This week, I continued my acrylic paint pouring beach-themed paintings with this tutorial on how to paint a beach with acrylic pouring. This is my simple take on the shore, and it’s easy enough that anyone can create a beautiful ocean scene for their home too!
If you haven’t been following along, I thought it would be interesting to make a series of paintings showcasing different aspects of the beach using the same colors in different proportions and placements. If you’re all about the beach life and looking for other beach-theme painting ideas, check out the rest of the series: Beach Sunset, Wave Pour, Large-scale Wave Pour, and Chain Pull Wave Pour.
This beach scene is a little bit more of what’s being done out there in acrylic pouring with the sand and the ocean, but it’s my own take on how to paint the beach with a reverse dip, which I think is just great for capturing the movement of the waves.
There was some cracking in this acrylic paint pour painting, which I think is due to the thickness of the latex paint I used, but ultimately I think it only added to the effect, and I’m not mad about it at all.
If you’re pouring for the first time and would like more explanation on materials, processes, and terms, you can head on over to my Beginner’s Guide to Acrylic Pouring. You can also head over to my Comprehensive Guide to Acrylic Pouring Techniques for more information on all of the different techniques.
Supplies and Materials Needed for Easy Acrylic Paint Pouring Beach Scene for Beginners
This post contains affiliate links, which I earn a small comission from. These are provided for your convenience, and the price isn’t increased at all.
- Open-cup Pour
- Reverse Dip with cling wrap
- Straw blown
- Navy Blue mixed from Artist’s Loft Bright Blue and Master’s Touch Permanent Black
- Artist’s Loft Metallic Cobalt
- Artist’s Loft Titanium White
- Flat, Medium Base Behr Paint & Primer in One, Color Sample – Mauve color*
- Flat, Deep Base Behr Paint & Primer in One, Color Sample – Salmon color*
- Ultra Pure White Base Behr Interior Matte /Exterior Flat Stain-blocking Paint & Primer Marquee Color Sample – Teal color*
- Dunn Edwards Perfect Palette Sampler, Interior Velvet Light Base – Cream color*
*I don’t know the exact colors of these because I purchased them in the “oops” section of Home Depot as well as from the HabiStore, but I noted as much identifying info as I have. I also have listed some similar acrylic paint colors below these.
- Water (only in acrylics)
When I prepare my acrylic paint for pouring, I use a ratio of 1 paint to 2 Floetrol and add a couple drops of water. The consistency I shoot for is a little thinner than pancake batter.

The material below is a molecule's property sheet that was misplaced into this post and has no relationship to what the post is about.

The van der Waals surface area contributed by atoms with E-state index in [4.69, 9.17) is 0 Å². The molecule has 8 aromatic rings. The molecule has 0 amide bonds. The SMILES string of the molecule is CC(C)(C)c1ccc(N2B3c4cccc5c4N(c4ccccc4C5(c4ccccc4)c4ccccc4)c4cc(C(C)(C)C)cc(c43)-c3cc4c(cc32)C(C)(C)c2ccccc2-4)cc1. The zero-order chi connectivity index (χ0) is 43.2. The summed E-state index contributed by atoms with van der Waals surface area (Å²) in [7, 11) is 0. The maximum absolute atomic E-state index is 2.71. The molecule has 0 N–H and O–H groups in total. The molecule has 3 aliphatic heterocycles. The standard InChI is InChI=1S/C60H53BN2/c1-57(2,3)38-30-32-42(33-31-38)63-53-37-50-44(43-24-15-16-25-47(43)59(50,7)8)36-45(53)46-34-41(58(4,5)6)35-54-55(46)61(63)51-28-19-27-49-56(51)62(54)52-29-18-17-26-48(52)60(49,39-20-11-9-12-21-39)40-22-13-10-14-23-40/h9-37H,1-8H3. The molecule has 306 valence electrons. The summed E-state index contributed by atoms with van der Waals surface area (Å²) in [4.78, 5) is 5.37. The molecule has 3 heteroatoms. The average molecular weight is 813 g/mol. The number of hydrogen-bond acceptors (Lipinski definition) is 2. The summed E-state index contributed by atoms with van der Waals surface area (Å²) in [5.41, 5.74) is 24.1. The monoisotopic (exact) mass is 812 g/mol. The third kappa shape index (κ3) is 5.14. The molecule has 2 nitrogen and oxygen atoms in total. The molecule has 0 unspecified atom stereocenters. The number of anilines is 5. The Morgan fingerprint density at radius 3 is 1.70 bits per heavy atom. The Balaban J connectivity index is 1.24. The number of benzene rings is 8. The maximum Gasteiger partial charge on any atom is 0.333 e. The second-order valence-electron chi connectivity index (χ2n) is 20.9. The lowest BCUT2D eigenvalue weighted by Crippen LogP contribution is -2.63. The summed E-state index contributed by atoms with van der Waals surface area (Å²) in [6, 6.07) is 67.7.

For latex paint, the consistency is a little bit thicker than pancake batter, and I don’t use any water.
These are just my preferences, and you can and will eventually come up with your own “recipe” so to speak that you like for your paints that get the effects you’re looking for. There is a lot of variation in paint brands that will come in to play when you’re mixing your paint as well.
Step-by-step Painting a Beach Scene for Beginners
Painting the Sand
The first thing I started painting was painting the sand. I just did a corner of the canvas, but if you’re looking for a sandy beach, you can adjust the proportions of the water and the sand. You could also leave room for a palm tree if you’re into tropical beaches.
The sand is an open-cup pour of three different colors. I think that this added a nice dimension to the sand. You could use more or less colors depending on the effect you’re going for, but having a light, medium and dark is usually a good way to go. You’ll see that I did the same for painting the ocean as well.
Painting the Ocean
Again, with the ocean, I used three different colors, a light, medium and dark. When thinking about how to paint the ocean, I thought about how the colors would actually go from light to dark as the ocean gets deeper.
But it wouldn’t be uniform, it would be gradual. So I layered the colors as you see in the photos above, with the light tapering off toward the corner and there being more dark paint toward that corner.
To create the movement of the ocean, I used the reverse dip technique with plastic wrap and pulled the plastic away toward the ocean corner.
Painting the Waves
I think any acrylic paint ocean tutorial would be remiss if it didn’t include some details. So for this painting of water with acrylics, I made sure to add the sea foam and some of the whitecaps.
First, I added a thin line of white paint where the sand meets the ocean. Then I added a couple of areas of white a little further into the ocean for the whitecaps. Last, I used a straw on these areas of white to get some lacing and blend them into the water.
Go Forth and Pour!
I’m really excited about this series, both because of the subject, the beach, and because I think it’s interesting to see what all you can do with a handful of colors and how you can create such different paintings by changing the amounts, placement, and techniques used.
I hope you have a great time creating your own DIY beach painting and check out my other easy beach paintings for beginners as well! (Beach Sunset, Wave Pour, Large-scale Wave Pour, and Chain Pull Wave Pour)
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